Speech by Mr Ong Ye Kung, Minister for Education at the Community Chest Sharity Day on 14 August 2019 at Gardens by The Bay

Published Date: 14 August 2019 12:00 AM

News Speeches

Good morning, everyone. Let me first acknowledge a few important people.

Mr Philip Tan, Chairman, Community Chest. Thank you for all the great work you have been doing to help the community.

Mr Chew Kwee San, Vice-Chairman of Community Chest Committee and Chairman of Sharity Day Sub-Committee.

Mr Felix Loh, CEO, Gardens by the Bay.

1. Today, we want to acknowledge the importance and the great work of Sharity Day. We have done this for 35 years, and it has become such a good platform for students – both primary and secondary, as well as students with different abilities – all coming together for a day of fun, sharing and giving.

2. It’s a tremendous outreach. Besides everyone that’s here today, we are also reaching out to two hundred thousand other primary school students through collaterals, which I think is another very good outreach effort. When I was coming in, I met some pre-school students. I think we are including pre-school students for the first time, so the range of students getting involved is getting wider and wider.


3. This event illustrates two things, and I just want to talk about them briefly today. Number one is inclusiveness. This is a general approach in our education system, that there are more and more students with special education needs in our mainstream system. Our teachers are not very used to dealing with students with special education needs, but they are learning, and they are learning very fast. We are supporting them with Allied Educators who are specialised in learning behaviour. And I think we want to beef up our Allied Educators, train them better, give them better career paths, so that our schools can become more inclusive. And more importantly, our students learn the value of being inclusive. It is very important that we send a signal to all our students, even at a very young age, that all of us may have different abilities, but all of us stand together. And whoever gets bullied because they are different, in whatever way, we must always stand up against it. This is a fundamental value that we must teach all our students.


4. The second value that this event represents is volunteerism. We have been implementing Values-In-Action (VIA) for many years, and Sharity Day has been one important platform for many of our students to be involved in giving. VIA now covers 100% of all our students and we make the activities age-appropriate. Our younger students in primary school do simpler tasks, like helping the school take care of their pets, as some schools have hamsters or rabbits. They can help pick up litter in class; they can write cards to cheer up students or other kids who are sick.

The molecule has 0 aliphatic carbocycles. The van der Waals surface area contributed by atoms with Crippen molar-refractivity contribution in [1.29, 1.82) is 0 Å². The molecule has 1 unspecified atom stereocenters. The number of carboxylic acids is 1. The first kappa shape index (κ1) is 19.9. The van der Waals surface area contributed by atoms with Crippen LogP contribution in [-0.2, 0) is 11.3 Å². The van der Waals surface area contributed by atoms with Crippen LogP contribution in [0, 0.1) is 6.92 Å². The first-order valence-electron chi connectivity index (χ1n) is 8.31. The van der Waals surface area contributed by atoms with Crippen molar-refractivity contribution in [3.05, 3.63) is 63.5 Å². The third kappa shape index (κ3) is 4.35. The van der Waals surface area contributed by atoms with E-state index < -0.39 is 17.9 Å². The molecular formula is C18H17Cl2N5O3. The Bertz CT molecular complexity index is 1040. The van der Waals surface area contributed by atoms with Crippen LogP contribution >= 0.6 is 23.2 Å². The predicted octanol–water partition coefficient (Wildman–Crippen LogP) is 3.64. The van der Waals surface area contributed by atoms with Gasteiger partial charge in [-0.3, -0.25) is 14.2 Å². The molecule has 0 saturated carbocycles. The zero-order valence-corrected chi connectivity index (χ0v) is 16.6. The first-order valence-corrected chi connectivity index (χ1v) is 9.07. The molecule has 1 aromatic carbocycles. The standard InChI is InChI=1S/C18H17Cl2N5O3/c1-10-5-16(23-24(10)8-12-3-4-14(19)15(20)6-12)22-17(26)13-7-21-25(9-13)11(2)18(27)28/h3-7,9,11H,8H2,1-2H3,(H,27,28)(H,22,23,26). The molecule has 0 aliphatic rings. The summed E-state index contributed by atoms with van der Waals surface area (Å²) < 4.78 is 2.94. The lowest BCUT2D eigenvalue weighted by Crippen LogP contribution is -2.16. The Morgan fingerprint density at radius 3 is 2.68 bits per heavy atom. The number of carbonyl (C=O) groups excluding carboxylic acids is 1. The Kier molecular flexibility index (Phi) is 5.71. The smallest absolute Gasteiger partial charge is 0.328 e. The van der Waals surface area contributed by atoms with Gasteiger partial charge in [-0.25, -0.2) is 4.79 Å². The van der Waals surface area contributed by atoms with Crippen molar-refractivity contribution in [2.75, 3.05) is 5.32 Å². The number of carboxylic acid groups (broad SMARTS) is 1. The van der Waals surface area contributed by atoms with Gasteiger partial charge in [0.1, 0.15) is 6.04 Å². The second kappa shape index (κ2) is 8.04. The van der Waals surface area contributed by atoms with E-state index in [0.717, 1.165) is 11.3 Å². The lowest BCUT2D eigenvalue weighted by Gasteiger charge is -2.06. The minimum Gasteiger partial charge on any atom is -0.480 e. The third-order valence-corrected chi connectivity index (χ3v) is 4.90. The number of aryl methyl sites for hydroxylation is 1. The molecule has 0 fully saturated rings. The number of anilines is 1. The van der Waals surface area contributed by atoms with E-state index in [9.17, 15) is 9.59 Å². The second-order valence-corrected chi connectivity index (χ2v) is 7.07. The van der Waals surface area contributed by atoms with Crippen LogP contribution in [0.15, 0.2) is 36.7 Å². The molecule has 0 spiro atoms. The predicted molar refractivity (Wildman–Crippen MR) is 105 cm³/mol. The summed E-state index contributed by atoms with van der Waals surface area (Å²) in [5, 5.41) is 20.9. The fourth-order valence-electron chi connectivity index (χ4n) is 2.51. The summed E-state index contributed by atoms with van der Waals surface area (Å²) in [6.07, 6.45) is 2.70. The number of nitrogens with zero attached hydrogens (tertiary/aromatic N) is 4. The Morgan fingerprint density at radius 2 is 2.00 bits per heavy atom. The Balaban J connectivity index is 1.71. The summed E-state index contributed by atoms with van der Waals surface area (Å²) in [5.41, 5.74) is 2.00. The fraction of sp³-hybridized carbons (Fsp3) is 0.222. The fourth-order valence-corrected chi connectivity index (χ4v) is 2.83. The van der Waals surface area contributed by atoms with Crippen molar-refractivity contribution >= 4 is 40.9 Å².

5. In upper primary, they start to do things like coming to events, becoming ambassadors. They spread the message of kindness, go to hawker centres and encourage patrons to return their trays, which is sometimes quite difficult, but nevertheless our primary school students are trying.

6. When we look at the volunteerism rate in Singapore, it has been going up. I asked for the data from MCCY yesterday and they told me that 2018, over the past 10 years, from 2008 to 2018, the percentage of volunteerism has gone up for those between the ages of 15 and 24. It was 23% in 2008, and now it is 40% – almost double. For those between the ages of 25 and 34, it has gone up from 13% to 27% – more than double. Overall, for all ages, it has gone up from 17% to 29%. So volunteerism has gone up for all ages.

7. I think this has a lot to do with the fact that from young, our kids learn about volunteerism. I have dialogues with students – sometimes in universities and polytechnics – and they always raise with me the issue of inequality in Singapore. How to make Singapore more equal, and make Singaporeans progress together. When I ask them if they’ve ever lived in a rental flat, or one room flat, or lived in poverty, they say no. And when I ask how come they feel so strongly for the lower income, they think for a while but couldn’t figure it out. I asked if it could be that when they were in school, they were exposed to VIA and the ideas of inclusiveness and volunteerism. They thought about it and agreed that maybe it was.


8. So for all of us involved in education, remember that we have one of the most powerful social tools in our hands. Because whatever we teach our kids today, day in and day out, 25 years later or 30 years later, it’s an inexorable shift in society because they will carry these values into their adulthood. And today, we have a very comprehensive curriculum in Character and Citizenship Education (CCE). We are reviewing it, and we need to keep on looking at it, but some of the deep moral values that we must incorporate in our CCE is what I mentioned earlier. Inclusiveness. Always stand up against bullying. And volunteerism. Always believe in giving. So thank you very much again for bringing us all together, and we will continue to work together. Thank you.

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